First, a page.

Elections and good government

A Christian Science perspective: How can we support the establishment of good government, wherever we are?

A lot of people are disappointed with the US election results. Many others are thrilled by a challenge to what they see as outdated approaches to government. I’ve found it helpful to think of what has happened, and what is happening in the political upheaval going on in many parts of the world, as a shaking of the foundations of how we look at government.

I have lived or worked in countries with governments ranging from authoritarian to democratic, and have found that turning to God when life seems confusing or out of control is a tremendous source of calm, and also inspires ideas to help get through dicey situations. At one point, I found myself working in a country that was in the midst of tremendous upheaval caused by one government trying to replace another. Danger seemed to be everywhere, with soldiers in the streets and forces of resistance hiding in the shadows. My colleagues and I could very easily have found ourselves caught in the middle.

But I never stopped praying, applying what I had learned in my study of Christian Science. Through that study and prayer I understood that God’s government was the only one ultimately in authority, as God’s governance of the true, spiritual universe is supreme. On that basis, I prayerfully insisted none of us were vulnerable mortals subject to forces beyond our control, but were permanent, indestructible, spiritual ideas of God (see Genesis 1:26, 27), governed by God alone. My colleagues and I were able to complete our jobs safely and to return home as planned.

When we left the country it was still struggling, but I felt our safety was evidence of the impact of understanding that God’s just and intelligent government is already established. The human process of establishing and maintaining government can be a messy one, but when we come to see God’s supremacy as a permanent spiritual fact, it can serve as a step of progress toward the point where the saving power of Christ, God’s loving Word, is seen and felt right here on earth. “I will overturn, overturn, overturn, it,” the Bible points out: “and it shall be no more, until he come whose right it is; and I will give it him” (Ezekiel 21:27). This overturning is not destructive, but the revelation of God’s goodness to all.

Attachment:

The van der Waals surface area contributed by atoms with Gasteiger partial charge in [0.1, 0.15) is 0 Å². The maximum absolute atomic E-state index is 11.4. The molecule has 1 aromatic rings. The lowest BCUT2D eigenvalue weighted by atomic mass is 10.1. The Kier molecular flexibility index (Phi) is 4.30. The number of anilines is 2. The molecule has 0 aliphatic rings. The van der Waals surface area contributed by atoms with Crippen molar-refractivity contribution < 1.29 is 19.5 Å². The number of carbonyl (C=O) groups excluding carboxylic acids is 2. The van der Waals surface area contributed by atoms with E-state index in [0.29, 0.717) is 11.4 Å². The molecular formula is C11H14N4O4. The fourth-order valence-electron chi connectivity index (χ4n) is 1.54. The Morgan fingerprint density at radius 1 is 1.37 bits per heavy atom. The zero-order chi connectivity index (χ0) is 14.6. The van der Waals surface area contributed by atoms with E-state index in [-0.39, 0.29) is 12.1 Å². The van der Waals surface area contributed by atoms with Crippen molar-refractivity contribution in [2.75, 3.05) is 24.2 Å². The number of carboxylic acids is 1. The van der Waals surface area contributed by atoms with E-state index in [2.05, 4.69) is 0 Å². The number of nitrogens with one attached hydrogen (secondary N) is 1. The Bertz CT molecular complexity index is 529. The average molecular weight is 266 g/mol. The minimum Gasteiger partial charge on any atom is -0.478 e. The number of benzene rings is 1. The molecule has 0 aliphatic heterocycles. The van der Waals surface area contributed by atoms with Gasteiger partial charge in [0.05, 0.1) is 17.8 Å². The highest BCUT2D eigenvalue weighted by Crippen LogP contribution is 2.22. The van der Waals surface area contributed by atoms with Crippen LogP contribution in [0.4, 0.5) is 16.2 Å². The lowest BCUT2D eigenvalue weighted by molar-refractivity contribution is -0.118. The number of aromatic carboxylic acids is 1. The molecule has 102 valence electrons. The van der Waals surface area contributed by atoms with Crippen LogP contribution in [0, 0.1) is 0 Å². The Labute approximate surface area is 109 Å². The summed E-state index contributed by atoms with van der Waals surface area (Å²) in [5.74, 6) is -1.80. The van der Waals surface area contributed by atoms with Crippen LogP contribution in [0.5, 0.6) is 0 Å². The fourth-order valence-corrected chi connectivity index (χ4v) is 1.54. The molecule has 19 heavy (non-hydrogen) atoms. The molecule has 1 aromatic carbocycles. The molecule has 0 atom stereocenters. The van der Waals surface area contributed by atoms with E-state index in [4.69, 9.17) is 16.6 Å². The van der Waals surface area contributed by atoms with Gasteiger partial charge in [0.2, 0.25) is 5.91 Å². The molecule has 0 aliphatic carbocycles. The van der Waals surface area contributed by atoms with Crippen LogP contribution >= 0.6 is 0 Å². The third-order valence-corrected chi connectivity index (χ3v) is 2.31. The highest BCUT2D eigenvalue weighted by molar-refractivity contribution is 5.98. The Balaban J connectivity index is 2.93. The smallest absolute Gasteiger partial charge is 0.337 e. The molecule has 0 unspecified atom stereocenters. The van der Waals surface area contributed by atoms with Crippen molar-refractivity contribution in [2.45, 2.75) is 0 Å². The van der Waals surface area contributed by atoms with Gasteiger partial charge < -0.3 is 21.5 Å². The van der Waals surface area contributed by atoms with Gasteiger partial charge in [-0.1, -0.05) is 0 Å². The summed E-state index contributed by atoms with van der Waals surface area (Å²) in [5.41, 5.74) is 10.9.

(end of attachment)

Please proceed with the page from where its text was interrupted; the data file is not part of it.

Christ Jesus lived under an oppressive human government and theological hierarchy, but he never wavered in his conviction that God’s eternal government was the only real controlling force. No matter what the ruling powers tried to do to stand in his way and prevent the people from following him, Jesus operated under a different authority, showing that good could not be prevented or limited in any way. And he told his followers how to make that government their own through prayer: “When thou prayest, enter into thy closet, and when thou hast shut thy door, pray to thy Father which is in secret; and thy Father which seeth in secret shall reward thee openly” (Matthew 6:6).

Human government is not cause but effect: It reflects where thought is in society. I’ve come to see that the best way to support good government is to put our weight on the side of divine government and insist that only God is governing His spiritual creation. Which political party, which person, which elements of society are on top at the moment bear little relevance to the eternal fact that God’s government nurtures and protects spiritually the harmony of all existence.

Mary Baker Eddy, the Monitor’s founder, was very careful about partisan politics. “I am asked, ‘What are your politics?’” she once wrote. “I have none, in reality, other than to help support a righteous government; to love God supremely, and my neighbor as myself” (“The First Church of Christ, Scientist, and Miscellany,” p. 276). Human action, including voting, has its place, but these actions can do the most good when inspired by love for God and for our neighbor. In this way we can be part of the immensely important work of establishing increasingly good government.

In the aftermath of any bitterly fought election, we can trust that God is governing His universe, including us and all His spiritual creation. This doesn’t mean we ignore what goes on in the world. It means that we prayerfully contribute to the opening of thought to see evidence of God’s goodness, in government and throughout the world.

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